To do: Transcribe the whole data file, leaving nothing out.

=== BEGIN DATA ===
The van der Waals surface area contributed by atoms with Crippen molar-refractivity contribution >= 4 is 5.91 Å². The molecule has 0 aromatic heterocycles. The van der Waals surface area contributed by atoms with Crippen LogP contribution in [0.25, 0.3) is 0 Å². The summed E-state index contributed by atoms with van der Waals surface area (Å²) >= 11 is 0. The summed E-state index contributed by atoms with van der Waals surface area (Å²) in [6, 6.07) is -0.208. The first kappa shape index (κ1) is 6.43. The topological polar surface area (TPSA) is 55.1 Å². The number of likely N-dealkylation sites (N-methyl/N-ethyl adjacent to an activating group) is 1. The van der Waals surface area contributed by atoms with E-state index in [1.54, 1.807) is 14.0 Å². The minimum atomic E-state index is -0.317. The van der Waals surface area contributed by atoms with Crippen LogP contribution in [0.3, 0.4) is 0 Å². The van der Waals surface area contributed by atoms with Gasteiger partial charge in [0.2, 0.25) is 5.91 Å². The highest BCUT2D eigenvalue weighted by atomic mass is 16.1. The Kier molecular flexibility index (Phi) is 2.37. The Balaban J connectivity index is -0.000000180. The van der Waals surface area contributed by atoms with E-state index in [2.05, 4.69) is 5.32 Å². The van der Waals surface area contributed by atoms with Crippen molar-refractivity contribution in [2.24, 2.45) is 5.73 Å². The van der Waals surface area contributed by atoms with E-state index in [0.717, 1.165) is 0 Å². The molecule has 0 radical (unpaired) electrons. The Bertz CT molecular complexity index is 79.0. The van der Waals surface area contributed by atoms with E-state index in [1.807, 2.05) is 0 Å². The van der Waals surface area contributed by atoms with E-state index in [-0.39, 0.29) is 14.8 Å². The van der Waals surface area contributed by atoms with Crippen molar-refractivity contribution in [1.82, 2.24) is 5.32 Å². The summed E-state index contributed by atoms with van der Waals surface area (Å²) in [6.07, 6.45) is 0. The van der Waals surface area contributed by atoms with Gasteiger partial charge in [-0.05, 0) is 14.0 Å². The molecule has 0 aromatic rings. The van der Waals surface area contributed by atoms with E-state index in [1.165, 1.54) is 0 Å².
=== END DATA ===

The van der Waals surface area contributed by atoms with Crippen molar-refractivity contribution >= 4 is 5.91 Å². The molecule has 0 aromatic heterocycles. The van der Waals surface area contributed by atoms with Crippen LogP contribution in [0.25, 0.3) is 0 Å². The summed E-state index contributed by atoms with van der Waals surface area (Å²) >= 11 is 0. The summed E-state index contributed by atoms with van der Waals surface area (Å²) in [6, 6.07) is -0.208. The first kappa shape index (κ1) is 6.43. The topological polar surface area (TPSA) is 55.1 Å². The number of likely N-dealkylation sites (N-methyl/N-ethyl adjacent to an activating group) is 1. The van der Waals surface area contributed by atoms with E-state index in [1.54, 1.807) is 14.0 Å². The minimum atomic E-state index is -0.317. The van der Waals surface area contributed by atoms with Crippen LogP contribution in [0.3, 0.4) is 0 Å². The van der Waals surface area contributed by atoms with Gasteiger partial charge in [0.2, 0.25) is 5.91 Å². The highest BCUT2D eigenvalue weighted by atomic mass is 16.1. The Kier molecular flexibility index (Phi) is 2.37. The Balaban J connectivity index is -0.000000180. The van der Waals surface area contributed by atoms with E-state index in [2.05, 4.69) is 5.32 Å². The van der Waals surface area contributed by atoms with Crippen molar-refractivity contribution in [2.24, 2.45) is 5.73 Å². The van der Waals surface area contributed by atoms with E-state index in [0.717, 1.165) is 0 Å². The molecule has 0 radical (unpaired) electrons. The Bertz CT molecular complexity index is 79.0. The van der Waals surface area contributed by atoms with E-state index in [1.807, 2.05) is 0 Å². The van der Waals surface area contributed by atoms with E-state index in [-0.39, 0.29) is 14.8 Å². The van der Waals surface area contributed by atoms with Crippen molar-refractivity contribution in [1.82, 2.24) is 5.32 Å². The summed E-state index contributed by atoms with van der Waals surface area (Å²) in [6.07, 6.45) is 0. The van der Waals surface area contributed by atoms with Gasteiger partial charge in [-0.05, 0) is 14.0 Å². The molecule has 0 aromatic rings. The van der Waals surface area contributed by atoms with E-state index in [1.165, 1.54) is 0 Å².